Moscow and Bei-jing have not re-ached an agreement on a common positi-on on the Taliban, so they are refraining from developing a single agenda. The recent cancellation of Putin’s visit to Tajikistan for the Shanghai Coope-ration Organization (SCO) summit has raised a number of questions, and few believe it could be the usual quarantine the Russian leader is referring to.
We will recall that Putin announced the cancellation of his visit shortly before t-he SCO and Collective Se-curity Treaty Organization (CSTO) meetings in Dus-hanbe on September 15.
In a telephone conversation with Tajik President Emomali Rahmon, he stated that due to cases of coronavirus infection in his area, he had to go through self-isolation. Experts are skeptical of this fact.
Nurali Davlatov, journalist, political scientist:
- Putin’s refusal to attend the SCO summit was a surprise to many. Moreover, P-utin made the announceme-nt just a day before his visit.
I don’t really believe the official hypothesis about quarantine. As far as I know, Putin was vaccinated in the summer and widely promoted the Russian Sputnik vaccine, so the Russian president’s statement became somewhat anti-vaccine. But in reality, the cancellation of his trip may have several reasons.
First, the statement came after Chinese President Xi Jinping canceled his participation in the summit, so it is possible that the Russian president has decided that if the Chinese leader does not come, then he should not go to Dushanbe. The second reason is that China and Russia have established good relations with the Taliban, so Moscow and Beijing do not share Dushanbe’s position, which is openly opposed to any cooperation with the Taliban. The third reason is that there could be a conflict be-tween China and Pakistan on the one hand and India and Tajikistan on the other. Russia, which has good re-lations with almost all co-untries, had to define its po-sition precisely. Apparently, Putin has decided to take a wait-and-see attitude.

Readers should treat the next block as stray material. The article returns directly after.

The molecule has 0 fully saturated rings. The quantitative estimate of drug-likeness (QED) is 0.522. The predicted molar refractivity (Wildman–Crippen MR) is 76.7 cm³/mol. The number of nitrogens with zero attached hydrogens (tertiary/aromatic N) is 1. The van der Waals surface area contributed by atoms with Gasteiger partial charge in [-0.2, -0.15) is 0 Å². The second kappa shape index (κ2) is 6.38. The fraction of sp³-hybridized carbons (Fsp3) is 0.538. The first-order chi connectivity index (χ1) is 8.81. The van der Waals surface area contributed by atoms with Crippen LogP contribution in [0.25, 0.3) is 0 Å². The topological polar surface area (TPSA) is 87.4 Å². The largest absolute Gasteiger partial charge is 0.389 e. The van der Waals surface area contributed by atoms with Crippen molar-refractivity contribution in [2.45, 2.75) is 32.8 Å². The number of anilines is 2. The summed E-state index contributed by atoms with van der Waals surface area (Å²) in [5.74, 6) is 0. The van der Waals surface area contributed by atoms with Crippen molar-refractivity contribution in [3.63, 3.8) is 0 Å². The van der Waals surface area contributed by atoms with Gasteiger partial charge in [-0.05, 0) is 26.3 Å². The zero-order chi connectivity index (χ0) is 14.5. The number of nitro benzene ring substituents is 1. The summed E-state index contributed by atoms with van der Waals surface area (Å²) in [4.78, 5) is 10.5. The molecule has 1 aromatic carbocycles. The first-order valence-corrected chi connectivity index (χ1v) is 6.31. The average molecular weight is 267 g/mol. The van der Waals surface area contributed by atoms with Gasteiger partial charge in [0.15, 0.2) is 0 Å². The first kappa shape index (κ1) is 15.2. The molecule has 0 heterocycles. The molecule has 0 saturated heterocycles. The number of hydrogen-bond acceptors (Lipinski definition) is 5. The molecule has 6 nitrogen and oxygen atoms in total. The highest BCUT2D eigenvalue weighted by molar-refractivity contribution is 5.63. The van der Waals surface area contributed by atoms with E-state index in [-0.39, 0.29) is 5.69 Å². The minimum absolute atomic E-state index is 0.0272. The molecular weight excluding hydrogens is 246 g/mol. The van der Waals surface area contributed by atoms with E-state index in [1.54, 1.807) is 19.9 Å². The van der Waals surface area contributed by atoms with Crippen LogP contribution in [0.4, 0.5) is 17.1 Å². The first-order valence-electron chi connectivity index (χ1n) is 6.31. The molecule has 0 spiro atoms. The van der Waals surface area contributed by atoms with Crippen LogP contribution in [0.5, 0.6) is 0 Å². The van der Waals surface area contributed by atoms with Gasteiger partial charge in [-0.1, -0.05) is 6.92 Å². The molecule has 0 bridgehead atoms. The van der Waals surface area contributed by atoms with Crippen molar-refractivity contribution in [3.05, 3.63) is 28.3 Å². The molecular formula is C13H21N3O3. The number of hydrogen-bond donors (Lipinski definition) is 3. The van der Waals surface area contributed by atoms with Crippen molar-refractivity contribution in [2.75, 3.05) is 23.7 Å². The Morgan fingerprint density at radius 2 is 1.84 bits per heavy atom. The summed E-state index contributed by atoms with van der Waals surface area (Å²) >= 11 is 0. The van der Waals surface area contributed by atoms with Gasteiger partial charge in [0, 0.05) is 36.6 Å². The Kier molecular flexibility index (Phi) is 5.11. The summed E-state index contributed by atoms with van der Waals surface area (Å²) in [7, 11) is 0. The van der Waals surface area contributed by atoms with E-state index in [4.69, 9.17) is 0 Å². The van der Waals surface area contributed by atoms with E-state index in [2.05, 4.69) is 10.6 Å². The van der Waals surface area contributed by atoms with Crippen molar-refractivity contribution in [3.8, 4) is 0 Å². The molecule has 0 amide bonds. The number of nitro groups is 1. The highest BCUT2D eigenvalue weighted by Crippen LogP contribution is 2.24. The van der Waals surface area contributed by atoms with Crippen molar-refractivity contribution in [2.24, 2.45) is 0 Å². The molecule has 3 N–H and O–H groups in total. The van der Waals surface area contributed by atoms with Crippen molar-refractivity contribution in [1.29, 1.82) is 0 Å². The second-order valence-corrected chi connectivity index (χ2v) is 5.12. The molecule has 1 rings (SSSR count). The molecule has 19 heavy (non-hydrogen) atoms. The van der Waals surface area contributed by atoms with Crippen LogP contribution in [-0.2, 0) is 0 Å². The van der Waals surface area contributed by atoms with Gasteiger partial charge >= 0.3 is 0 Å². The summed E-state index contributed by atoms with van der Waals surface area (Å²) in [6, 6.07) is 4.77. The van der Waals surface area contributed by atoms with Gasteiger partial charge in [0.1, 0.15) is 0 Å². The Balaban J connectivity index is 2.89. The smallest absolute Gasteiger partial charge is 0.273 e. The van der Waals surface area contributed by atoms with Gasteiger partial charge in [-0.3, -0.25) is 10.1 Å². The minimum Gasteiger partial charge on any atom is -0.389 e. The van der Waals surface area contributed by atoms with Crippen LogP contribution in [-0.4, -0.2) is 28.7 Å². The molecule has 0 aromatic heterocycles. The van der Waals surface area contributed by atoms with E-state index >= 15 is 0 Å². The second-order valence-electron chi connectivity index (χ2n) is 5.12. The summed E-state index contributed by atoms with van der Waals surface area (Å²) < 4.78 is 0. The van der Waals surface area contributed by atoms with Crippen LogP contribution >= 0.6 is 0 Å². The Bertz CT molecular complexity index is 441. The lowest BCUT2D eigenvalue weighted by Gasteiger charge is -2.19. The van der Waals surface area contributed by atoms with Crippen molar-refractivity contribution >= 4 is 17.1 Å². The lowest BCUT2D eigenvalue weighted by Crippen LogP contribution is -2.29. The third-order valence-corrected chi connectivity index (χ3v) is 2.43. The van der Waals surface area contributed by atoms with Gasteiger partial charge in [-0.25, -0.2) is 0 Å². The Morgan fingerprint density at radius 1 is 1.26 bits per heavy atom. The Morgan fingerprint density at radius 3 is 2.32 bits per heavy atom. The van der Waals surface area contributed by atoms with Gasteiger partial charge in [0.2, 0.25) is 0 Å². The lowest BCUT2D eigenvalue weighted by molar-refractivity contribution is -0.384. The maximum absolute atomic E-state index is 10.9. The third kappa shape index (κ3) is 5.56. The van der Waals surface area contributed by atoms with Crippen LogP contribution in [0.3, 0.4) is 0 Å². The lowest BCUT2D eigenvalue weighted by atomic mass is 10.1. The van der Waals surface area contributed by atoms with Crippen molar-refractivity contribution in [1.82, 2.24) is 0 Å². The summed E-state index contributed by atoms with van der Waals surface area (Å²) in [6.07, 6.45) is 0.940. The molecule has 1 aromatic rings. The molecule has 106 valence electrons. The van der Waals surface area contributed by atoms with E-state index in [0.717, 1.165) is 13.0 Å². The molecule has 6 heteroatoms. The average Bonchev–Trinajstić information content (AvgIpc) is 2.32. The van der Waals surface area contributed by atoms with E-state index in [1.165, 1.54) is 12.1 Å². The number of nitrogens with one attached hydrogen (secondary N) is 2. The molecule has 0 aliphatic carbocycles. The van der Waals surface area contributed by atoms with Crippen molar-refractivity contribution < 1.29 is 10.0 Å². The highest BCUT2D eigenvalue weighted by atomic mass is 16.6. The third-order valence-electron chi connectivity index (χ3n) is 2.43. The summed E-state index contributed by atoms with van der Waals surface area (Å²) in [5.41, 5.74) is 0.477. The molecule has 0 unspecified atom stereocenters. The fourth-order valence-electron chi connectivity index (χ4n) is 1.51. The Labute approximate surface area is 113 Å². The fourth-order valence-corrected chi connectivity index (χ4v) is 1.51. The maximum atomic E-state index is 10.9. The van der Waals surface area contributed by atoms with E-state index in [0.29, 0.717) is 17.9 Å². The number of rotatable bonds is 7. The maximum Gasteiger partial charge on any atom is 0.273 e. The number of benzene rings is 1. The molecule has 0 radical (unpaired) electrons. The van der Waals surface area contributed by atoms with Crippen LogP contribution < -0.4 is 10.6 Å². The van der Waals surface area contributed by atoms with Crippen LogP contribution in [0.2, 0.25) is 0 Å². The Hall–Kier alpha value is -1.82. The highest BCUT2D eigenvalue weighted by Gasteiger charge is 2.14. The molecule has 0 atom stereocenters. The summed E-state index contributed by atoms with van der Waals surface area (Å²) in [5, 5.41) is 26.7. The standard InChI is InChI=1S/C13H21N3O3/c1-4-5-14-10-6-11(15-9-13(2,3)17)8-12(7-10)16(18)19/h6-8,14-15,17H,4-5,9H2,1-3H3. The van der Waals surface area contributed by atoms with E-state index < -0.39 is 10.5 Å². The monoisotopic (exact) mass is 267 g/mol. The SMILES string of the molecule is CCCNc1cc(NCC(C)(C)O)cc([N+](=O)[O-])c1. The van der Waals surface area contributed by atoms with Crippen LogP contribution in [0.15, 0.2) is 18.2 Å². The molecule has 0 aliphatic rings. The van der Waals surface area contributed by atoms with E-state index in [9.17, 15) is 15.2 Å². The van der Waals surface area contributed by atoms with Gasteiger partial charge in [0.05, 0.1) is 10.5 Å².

Amiri Zamon, political scientist:
- Most likely, the reason is that Moscow and Beijing did not agree on a common position on the Taliban. First, the Chinese leader and then Putin refrained from traveling to Dushanbe, and I think that makes perfect sense, because the main dialogue should have taken place between them.
In my opinion, Beijing and Moscow are not happy about the situation in Afghanistan. Moscow is skeptical of the Taliban’s promises and therefore wants to step up resistance in Panjshir, but the Chinese do not want that.
China, in turn, fully supports the Taliban. For China, the Taliban has always been a major factor in instability in Afghanistan and an obstacle to Beijing’s investment projects in the country. According to their logic, if an agreement is reached with the Taliban, this instability will be eliminated and new opportunities will open up for Beijing in Afghanistan.
They also hope the Taliban will get rid of Uighur separatists, and in light of the Taliban’s claims, they have adopted the rules of the game (pragmatically). The Taliban claim that China is a friendly country for them and that the Uighurs are separatist .
Therefore, Beijing and Moscow are avoiding the establishment of a common program, and therefore Beijing has refused to participate directly in the meeting, and Moscow has done the same. Now everyone wants to run their own game.